The Florida State University Faculty Senate has honored three individuals for their contributions to the university’s academic excellence with awards named for the three torches in the university’s seal: Vires, Artes and Mores.
Faculty Senate President Eric Walker presented the Torch Awards to Dr. Joseph L. Camps, Florence H. Ashby and James C. Smith, all Florida State alumni, during the Fall Meeting of the General Faculty on Nov. 12. The Torch Awards were established in 1996 as a way for faculty to honor friends of Florida State who have contributed significantly to the university’s ability to fulfill its academic mission.
"Strength, skill, and character are the longtime ideals of Florida State University, and the Faculty Senate is honored to present this year’s Torch Awards to three remarkable individuals," Walker said. "All three of these great friends of the university are, in fact, notable examples of this entire set of core values."
Camps, a physician and lab director at Southeastern Urological Center in Tallahassee, received the Vires Award, symbolizing moral, physical and intellectual strength, for his lifetime of strong service to The Florida State University and the Tallahassee community. He earned a bachelor’s degree in biology from Florida State in 1978 and led the Seminoles as captain of the football team in 1976. He earned his medical degree from the University of Florida College of Medicine in 1982 and served his residency at the University of North Carolina at Chapel Hill, where he was named chief resident.
Camps has been practicing medicine in Tallahassee since 1990 and has served as chief of staff and chairman of the Department of Surgery at Capital Regional Medical Center, as well as chairman of the Cancer Committee at Tallahassee Memorial Hospital. He also has served as chief of staff at Tallahassee Memorial Hospital and is currently on the Board of Directors. Camps’ leadership qualities extend beyond the field of medicine. He is a member of the Board of Directors of Premier Bank of Tallahassee. In addition, he is a member of the Florida State University Athletic Committee and the Seminole Boosters, serving as its chairman of the executive board of directors in 1997-98.
Ashby, a professor emeritus at Montgomery College in Rockville, Md., received the Artes Award, symbolizing appreciation of aesthetics and the beauty of intellectual pursuits, for her skillful service to higher education and to her alma mater. She received her bachelor’s degree in music and mathematics from Florida State in 1957. While a student, she was a member of Garnet Key and Mortar Board and was vice president of the School of Music student body. She played clarinet in the Marching Chiefs, as well as in the concert, symphonic, circus and pep bands.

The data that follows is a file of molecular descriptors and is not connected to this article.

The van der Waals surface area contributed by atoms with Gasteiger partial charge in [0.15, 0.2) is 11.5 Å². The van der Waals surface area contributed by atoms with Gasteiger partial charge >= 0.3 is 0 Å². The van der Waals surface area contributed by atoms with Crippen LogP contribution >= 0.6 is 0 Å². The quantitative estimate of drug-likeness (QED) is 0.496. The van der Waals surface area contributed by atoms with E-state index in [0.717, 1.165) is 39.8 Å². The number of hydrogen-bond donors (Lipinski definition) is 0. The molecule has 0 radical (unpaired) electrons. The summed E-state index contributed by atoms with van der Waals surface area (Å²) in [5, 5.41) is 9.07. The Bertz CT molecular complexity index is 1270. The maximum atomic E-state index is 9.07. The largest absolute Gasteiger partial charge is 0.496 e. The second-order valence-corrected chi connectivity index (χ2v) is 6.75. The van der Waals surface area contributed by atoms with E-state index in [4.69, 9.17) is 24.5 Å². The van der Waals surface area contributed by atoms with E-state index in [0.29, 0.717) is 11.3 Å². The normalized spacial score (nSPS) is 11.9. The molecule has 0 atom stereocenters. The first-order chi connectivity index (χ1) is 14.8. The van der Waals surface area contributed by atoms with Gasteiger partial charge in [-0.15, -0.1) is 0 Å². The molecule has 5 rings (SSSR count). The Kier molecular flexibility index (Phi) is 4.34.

After graduation, she attended graduate school at Columbia University and Purdue University, where she earned a master’s degree in mathematics and membership in Pi Mu Epsilon. She worked at IBM as a systems analyst/mathematician before joining Montgomery College where she served as a mathematics professor for more than 40 years before retiring in 2006. She and her husband, Laird Anderson, also a Florida State alumnus, have established a lectureship in public policy journalism and have made planned gifts to both the College of Social Sciences and Public Policy and the College of Music. She is an active member of the Florida State University Foundation Board of Trustees.
Smith, the emeritus Robert O. Lawton Distinguished Professor of Psychology, received the Mores Award, symbolizing respect for customs, character and tradition, for spending his life in the classroom and the lab leading for the greater good. Smith earned his master’s degree in psychology from Florida State in 1951. After serving in the U.S. Air Force where he earned the rank of 1st lieutenant, Smith returned to Florida State to earn a doctorate in psychology in 1959 and joined the faculty. He has since won virtually every award the university has to offer, including the Robert O. Lawton Distinguished Professor, the highest award bestowed upon a faculty member, and the University Distinguished Teacher Award. In 2005 the College of Arts and Sciences honored Smith as a Graduate of Distinction.
Smith also has received international recognition for his scientific achievements including the Distinguished Career Award from the Society for the Study of Ingestive Behavior, a National Sigma Xi Lectureship and the Max Mozell Award for Outstanding Achievement in the Chemical Senses from the Association for Chemoreception Sciences. He retired in 2003 but remains active in research at Florida State as a professor emeritus.